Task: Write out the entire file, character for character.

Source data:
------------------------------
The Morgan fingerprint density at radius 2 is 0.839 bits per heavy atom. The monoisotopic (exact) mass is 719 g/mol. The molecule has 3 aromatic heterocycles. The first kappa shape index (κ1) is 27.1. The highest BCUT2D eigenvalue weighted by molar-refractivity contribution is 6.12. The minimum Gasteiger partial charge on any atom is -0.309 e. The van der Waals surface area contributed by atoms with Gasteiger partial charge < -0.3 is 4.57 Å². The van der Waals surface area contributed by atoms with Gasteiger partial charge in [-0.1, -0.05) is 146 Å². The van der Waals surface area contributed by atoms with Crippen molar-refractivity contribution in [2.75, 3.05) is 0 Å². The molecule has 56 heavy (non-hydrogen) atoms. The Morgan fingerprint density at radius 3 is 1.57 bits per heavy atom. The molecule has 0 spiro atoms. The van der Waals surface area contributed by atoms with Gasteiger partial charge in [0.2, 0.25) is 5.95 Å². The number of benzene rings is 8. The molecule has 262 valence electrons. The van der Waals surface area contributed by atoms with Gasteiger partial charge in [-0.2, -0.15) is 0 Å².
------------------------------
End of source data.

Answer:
The Morgan fingerprint density at radius 2 is 0.839 bits per heavy atom. The monoisotopic (exact) mass is 719 g/mol. The molecule has 3 aromatic heterocycles. The first kappa shape index (κ1) is 27.1. The highest BCUT2D eigenvalue weighted by molar-refractivity contribution is 6.12. The minimum Gasteiger partial charge on any atom is -0.309 e. The van der Waals surface area contributed by atoms with Gasteiger partial charge < -0.3 is 4.57 Å². The van der Waals surface area contributed by atoms with Gasteiger partial charge in [-0.1, -0.05) is 146 Å². The van der Waals surface area contributed by atoms with Crippen molar-refractivity contribution in [2.75, 3.05) is 0 Å². The molecule has 56 heavy (non-hydrogen) atoms. The Morgan fingerprint density at radius 3 is 1.57 bits per heavy atom. The molecule has 0 spiro atoms. The van der Waals surface area contributed by atoms with Gasteiger partial charge in [0.2, 0.25) is 5.95 Å². The number of benzene rings is 8. The molecule has 262 valence electrons. The van der Waals surface area contributed by atoms with Gasteiger partial charge in [-0.2, -0.15) is 0 Å².